Don’t be fooled: The Logical Fallacies

Don’t be fooled: The Logical Fallacies

Have you ever got involved in an argument with someone and have lost it miserably? Deep down you knew that the other individual wasn’t right. And yet you lost the argument. How? Well, the chances are you might have fallen for the flaws in their logic. These flaws are called the logical fallacies, which fool us with misdirection. Most of the times they’re regularly utilized by the lawmakers and the media to trick individuals.

Before you continue, I’d like to tell that what you’re about to read is going to make a huge change in your structure of the arguments. So, be sure to stick on till the end! Trust me, it’s gonna be highly beneficial.

[PS: It’s a bit philosophical]

Alright! Below are some of the commonly used logical fallacies to confuse people in the daily life.

1] Ad Hominem (Against the man)

An Ad Hominem is an argument that attacks your opponents’ character rather than addressing the argument itself.

Situations:

1) Politician A v/s Politician B

A: We need to do so and so changes to the country.

B: Don’t listen to Politician A. He’s a corrupt individual.

2) Person A v/s Person B

A: You should start exercising.

B: I’ve never seen you exercise. So, I won’t listen to you.

In both the cases, the second person (B) did not address the genuine issue. Rather, he assaulted the other person (A) by talking an off-theme, character related contention. Thus, this obviously is a logical fallacy.

2] Ad Ignorantiam (Argument from ignorance)

An Ad Ignorantiam is a fallacy that occurs when it’s argued that something must be true, simply because it hasn’t been proved false. Or, equivalently, something must be false because it hasn’t been proved true.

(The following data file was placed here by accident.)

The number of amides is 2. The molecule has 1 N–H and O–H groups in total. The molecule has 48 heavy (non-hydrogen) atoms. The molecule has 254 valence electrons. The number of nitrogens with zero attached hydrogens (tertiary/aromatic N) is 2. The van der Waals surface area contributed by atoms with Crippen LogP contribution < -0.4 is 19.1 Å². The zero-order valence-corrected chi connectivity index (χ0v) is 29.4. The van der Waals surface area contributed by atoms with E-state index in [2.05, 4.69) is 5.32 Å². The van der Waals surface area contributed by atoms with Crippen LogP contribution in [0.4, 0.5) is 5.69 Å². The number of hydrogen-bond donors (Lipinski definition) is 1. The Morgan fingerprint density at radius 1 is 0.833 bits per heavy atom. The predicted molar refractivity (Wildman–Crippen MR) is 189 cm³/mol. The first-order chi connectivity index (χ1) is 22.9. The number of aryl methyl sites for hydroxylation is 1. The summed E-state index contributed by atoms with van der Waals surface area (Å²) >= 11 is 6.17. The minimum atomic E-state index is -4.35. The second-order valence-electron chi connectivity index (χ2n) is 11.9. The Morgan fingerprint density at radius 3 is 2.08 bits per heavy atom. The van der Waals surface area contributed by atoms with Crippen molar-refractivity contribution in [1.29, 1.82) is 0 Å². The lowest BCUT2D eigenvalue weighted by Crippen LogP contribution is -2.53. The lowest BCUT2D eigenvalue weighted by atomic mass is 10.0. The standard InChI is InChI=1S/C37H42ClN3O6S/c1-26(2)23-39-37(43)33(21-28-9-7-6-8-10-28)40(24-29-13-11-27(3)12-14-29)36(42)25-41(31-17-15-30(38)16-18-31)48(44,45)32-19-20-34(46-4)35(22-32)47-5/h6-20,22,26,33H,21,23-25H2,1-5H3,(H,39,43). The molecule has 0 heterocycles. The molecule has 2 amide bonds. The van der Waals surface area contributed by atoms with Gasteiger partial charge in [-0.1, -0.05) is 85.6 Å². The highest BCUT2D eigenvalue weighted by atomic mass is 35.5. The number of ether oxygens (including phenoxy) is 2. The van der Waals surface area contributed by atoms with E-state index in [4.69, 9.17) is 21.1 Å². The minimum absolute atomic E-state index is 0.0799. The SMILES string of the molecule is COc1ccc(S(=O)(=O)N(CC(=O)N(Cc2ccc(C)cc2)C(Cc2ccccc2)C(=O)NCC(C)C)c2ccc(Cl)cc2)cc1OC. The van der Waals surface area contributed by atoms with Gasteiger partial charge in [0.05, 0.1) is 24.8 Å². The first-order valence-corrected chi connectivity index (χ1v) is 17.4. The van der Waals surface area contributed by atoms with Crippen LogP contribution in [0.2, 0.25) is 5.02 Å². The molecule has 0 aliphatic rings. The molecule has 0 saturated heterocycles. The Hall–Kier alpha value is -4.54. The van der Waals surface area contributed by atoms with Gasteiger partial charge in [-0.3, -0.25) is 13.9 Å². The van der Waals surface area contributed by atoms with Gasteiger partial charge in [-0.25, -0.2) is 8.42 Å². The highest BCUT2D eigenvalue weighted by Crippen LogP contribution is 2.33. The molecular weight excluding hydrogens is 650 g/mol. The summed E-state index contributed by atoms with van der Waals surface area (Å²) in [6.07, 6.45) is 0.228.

Situations:

  1. Nobody can demonstrate that the Bible is false. Henceforth it is true.
  2.  No one has proven that aliens exist. Therefore they don’t exist.

Both the cases are making an assumption that if something is false, then it must be true, or vice versa instead of actually looking at the facts. As we can see, there is a clear flaw in the logic.

3] False Analogy

Humans are experts at comparing things. A false analogy is an argument based upon an assumed similarity between two things or situations than they really are.

Situations:

  1. If we can put a man on the moon, why can’t we find a cure for cancer?
  2. A and B are of the same age. They studied together. They grew up together. If A can be successful, why can’t B be?

While both the things compared in each of the cases have some sort of similarities, the differences are more. Two things cannot be the same just because only a set of facts are similar.

4] Appeal to Emotions

It is a fallacy where someone manipulates an emotional response in place of a valid or compelling argument.

Situations:

Interviewer: Why do you think you’re suited for this job?

Candidate: I’m so passionate about it! I can work with enthusiasm!

Well, the reply should have been about qualifications and experience in the field related to the job. Giving a reply which provokes emotions instead of an actual answer is clearly a logical fallacy.

5] Either-Or or False Dilemma

This fallacy occurs where two alternative states are presented as the only possibilities, when in fact, more possibilities can exist. It depicts the extremities of a case instead of looking at the other options.

Situations:

  1. If you’re not with me, then you’re with enemy.
  2. You are either with us or you’re with them.
  3. Colgate ad: If you don’t use Colgate, your teeth will get germs, but if you do, they will be clean.

Here, they create a sense of false dilemma making others believe that there are only two options. Obviously you could use other toothpastes, but the Colgate ads seem to fool people by creating a logical fallacy.

FINAL THOUGHTS

Though identifying logical fallacies can be tough at times, one has to be aware that these are little tricks which are used to fool individuals. Also, whenever you feel like losing an argument and you know that the other person is wrong, look for the above mentioned flaws in logic. You may have a chance to win the argument by pointing out their mistakes!

Tejasvi

Tejasvi is the guy behind Enriching Ideas. After gaining knowledge and experience in Blogging, Search Engine Optimization, Social Media Marketing, and Web design, he is now helping other bloggers and business owners become more professional and grow an audience.

This Post Has 3 Comments

  1. Nice one bro 😀

    1. Thank you brother 🙂

  2. I think in general we tend to use analogy #3 a lot. Not sure if it’s on purpose. I guess sometimes we just want to be able to relate things to each other to get a better understanding of how the world works?

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